One Big Rollercoaster Ride

By Golf Channel DigitalMay 5, 2008, 4:00 pm
Editor's Note: In Backspin, the editorial staff takes a look back on the biggest stories from the past week in golf -- with a spin.
COUNTRY SONG: John Daly's week started with the now widely viewed round of golf he played at his home course in Arkansas without wearing a shirt. Then came the war of words with famed instructor Butch Harmon. Soon thereafter, it was reported that Roger Clemens and one of Daly's exes, Paulette, had been involved in some kind of relationship. And to top off the week, JD flew all the way across the Atlantic to miss the cut at the Spanish Open.
Backspin Daly making news headlines is nothing new, but this past week was a banner week even for Big John. The playing golf while shirtless incident for some reason ignited quite a few people to become very upset and angry, while the rest of the golf fans just thought it was kind of comical and didn't get bent out of shape. As for the Harmon brouhaha, not sure why the swing guru was so intent on making sure everyone knew that he never offered an apology - as if saying 'I'm sorry' to someone is one of the worst things in the world to do. With the Clemens/Paulette Dean story, this one even John didn't have anything to do with - he was just an innocent bystander and got swept up by the now runaway Rocket Express. And lastly, missing the cut at a golf event? Well, we guess that doesn't really amount to news these days when it comes to his golf game. Perhaps the bright side of all this for Daly? The past week has given him an entire country album worth of material. Sing it JD!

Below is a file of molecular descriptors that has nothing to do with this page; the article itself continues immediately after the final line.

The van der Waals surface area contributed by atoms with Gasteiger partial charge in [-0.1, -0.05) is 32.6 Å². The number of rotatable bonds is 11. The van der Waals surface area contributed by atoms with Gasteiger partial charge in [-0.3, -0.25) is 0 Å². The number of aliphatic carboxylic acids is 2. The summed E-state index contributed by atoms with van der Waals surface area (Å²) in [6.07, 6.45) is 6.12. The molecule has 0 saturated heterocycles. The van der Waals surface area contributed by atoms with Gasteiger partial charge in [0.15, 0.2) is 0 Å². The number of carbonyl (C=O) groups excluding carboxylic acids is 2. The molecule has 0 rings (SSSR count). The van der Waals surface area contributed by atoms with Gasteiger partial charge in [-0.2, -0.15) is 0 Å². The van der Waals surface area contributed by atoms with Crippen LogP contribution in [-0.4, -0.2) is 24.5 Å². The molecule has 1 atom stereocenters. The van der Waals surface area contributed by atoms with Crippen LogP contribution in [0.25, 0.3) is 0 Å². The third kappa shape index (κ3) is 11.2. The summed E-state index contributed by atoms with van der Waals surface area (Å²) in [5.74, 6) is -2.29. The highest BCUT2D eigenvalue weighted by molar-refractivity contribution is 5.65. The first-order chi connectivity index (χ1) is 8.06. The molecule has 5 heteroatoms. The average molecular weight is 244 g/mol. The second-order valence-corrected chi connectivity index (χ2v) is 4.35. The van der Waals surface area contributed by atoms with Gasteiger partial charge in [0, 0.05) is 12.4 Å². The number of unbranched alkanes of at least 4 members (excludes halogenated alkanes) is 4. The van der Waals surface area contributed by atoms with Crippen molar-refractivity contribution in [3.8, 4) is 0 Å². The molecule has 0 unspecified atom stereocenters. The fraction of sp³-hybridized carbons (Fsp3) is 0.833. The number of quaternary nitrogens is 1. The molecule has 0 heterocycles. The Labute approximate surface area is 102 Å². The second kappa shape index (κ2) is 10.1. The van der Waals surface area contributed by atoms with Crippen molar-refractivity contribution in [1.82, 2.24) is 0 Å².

THE FUTURE IS NOW: Anthony Kim waltzed to a five-shot win at the Wachovia Championship, and in the process became the youngest player to win on the PGA TOUR since Sergio Garcia back in 2002.
Backspin At just 22 years of age, Kim has now made good on what many people have been predicting for the former Oklahoma University golfing star. And the style in which he did it shouldn't go unnoticed, as he shattered the tournament scoring record by three shots - previously held by a guy named Eldrick Woods. And speaking of style, did you get a look at that belt buckle of his? Fancy-schmancy for sure. Which begs the question - is Rory Sabbatini happy that he crushed Tiger's tournament scoring record or is he ticked that now he has stiff competition in the belt buckle department?

NOT THIS TIME: Paula Creamer held a two-stroke lead heading into the 72nd hole of the SemGroup Championship before a bogey - and a clutch Juli Inkster birdie - forced a playoff. Creamer rebounded, however, and drained an 8-footer on the second playoff hole for her sixth career LPGA Tour title.